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Here’s How To Fight Back Against America’s Emergent Social Credit System


What would happen if your last politically charged conversation with your family or your friends was broadcasted on primetime television? Ponder the potential risks for a moment. Would you still be employed in the morning? How would the media respond? For students, would you be concerned that your teachers would grade you differently or that your fellow students would try to cancel you? 

If you’re like a great many Americans, these are all serious questions that would arise if the thoughts you express when you’re with your loved ones were publicized beyond the confines of your dining room table.

Why is that? Are your views really that hateful, like the left tries to brand them? Perhaps it’s more likely that the left’s long march has been so successful that the centers of power in this country have become untethered from the realities of public opinion, and now enjoy the ability to dogmatically enforce a worldview that remains unpalatable to significant swaths of this country.

This is certainly the case with the so-called “mainstream” media, where the mainstream opinions of so many Americans find so little representation. The same can be said for several other centers of power. 

What’s even more telling is that unless your thoughts are genuinely wicked, it’s almost certain that millions of viewers would be (quietly) applauding your segment, delighted that someone finally took what they’ve been saying for years in hushed tones and brought it out into the open. This was, after all, a significant part of Donald Trump’s appeal.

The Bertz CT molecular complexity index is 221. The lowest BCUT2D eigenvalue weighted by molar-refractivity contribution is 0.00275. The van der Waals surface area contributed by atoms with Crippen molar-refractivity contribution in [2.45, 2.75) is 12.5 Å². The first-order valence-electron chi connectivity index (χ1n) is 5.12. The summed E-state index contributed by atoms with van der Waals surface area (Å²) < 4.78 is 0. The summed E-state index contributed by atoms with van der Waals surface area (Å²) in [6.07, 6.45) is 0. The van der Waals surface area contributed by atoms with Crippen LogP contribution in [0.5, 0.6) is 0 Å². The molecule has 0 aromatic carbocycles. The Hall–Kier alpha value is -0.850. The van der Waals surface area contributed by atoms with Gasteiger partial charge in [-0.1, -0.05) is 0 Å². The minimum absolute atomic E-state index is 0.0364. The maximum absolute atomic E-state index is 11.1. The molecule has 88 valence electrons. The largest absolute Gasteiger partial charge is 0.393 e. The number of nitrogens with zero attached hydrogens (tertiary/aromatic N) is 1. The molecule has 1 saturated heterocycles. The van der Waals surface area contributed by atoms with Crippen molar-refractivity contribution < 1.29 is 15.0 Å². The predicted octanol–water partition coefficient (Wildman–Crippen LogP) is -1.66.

It is exactly because our ruling class is so far removed from the perspectives of so many decent, well-adjusted people that this class feels the need to punish those who aren’t equally as tone-deaf. It is exactly because of this disconnect that they feel threatened, and it is exactly because they feel threatened that they are implementing America’s social credit system. 

America’s Emergent Social Credit System

The term “social credit system” is almost exclusively applied to China, where the state rewards and punishes various behaviors through the use of a centralized database. If citizens smoke in non-smoking areas, drive poorly, criticize the government, or engage in other frowned-upon activities, their score can drop, even preventing them from traveling, owning a pet, or using high-speed internet. 

This score can be raised if certain actions are taken, such as praising the state on social media or paying back debts on time. Those with high scores enjoy various benefits, including having their profile boosted on dating apps or not having to pay cash deposits when booking a hotel.

While America lacks a single central entity that monitors activity and assigns citizens a score based on their conduct, our system, through a diffuse array of entities, employs one of the CCP’s most potent weapons: the blacklistThose who are put on the blacklist can expect to be prohibited from travel and see their names and faces broadcasted on billboards with the word “untrustworthy” emblazoned below. 

America has wasted little time developing our version of the blacklist. Political correctness, cancel culture, and modern technology have all produced an environment in which Americans who oppose the ideology of the ruling class or flout its diktats are shunned from civil society and made the targets of the two minutes hate.

While the CCP clearly defines how to raise one’s score, the American system rarely offers redemption. Apologizing only digs your grave deeper, signaling to your opposition that you will crack under pressure and that blood is in the water, only encouraging future onslaughts. To make matters worse, the goalposts are in a state of constant flux, meaning that system-approved speech today could get you canceled next week.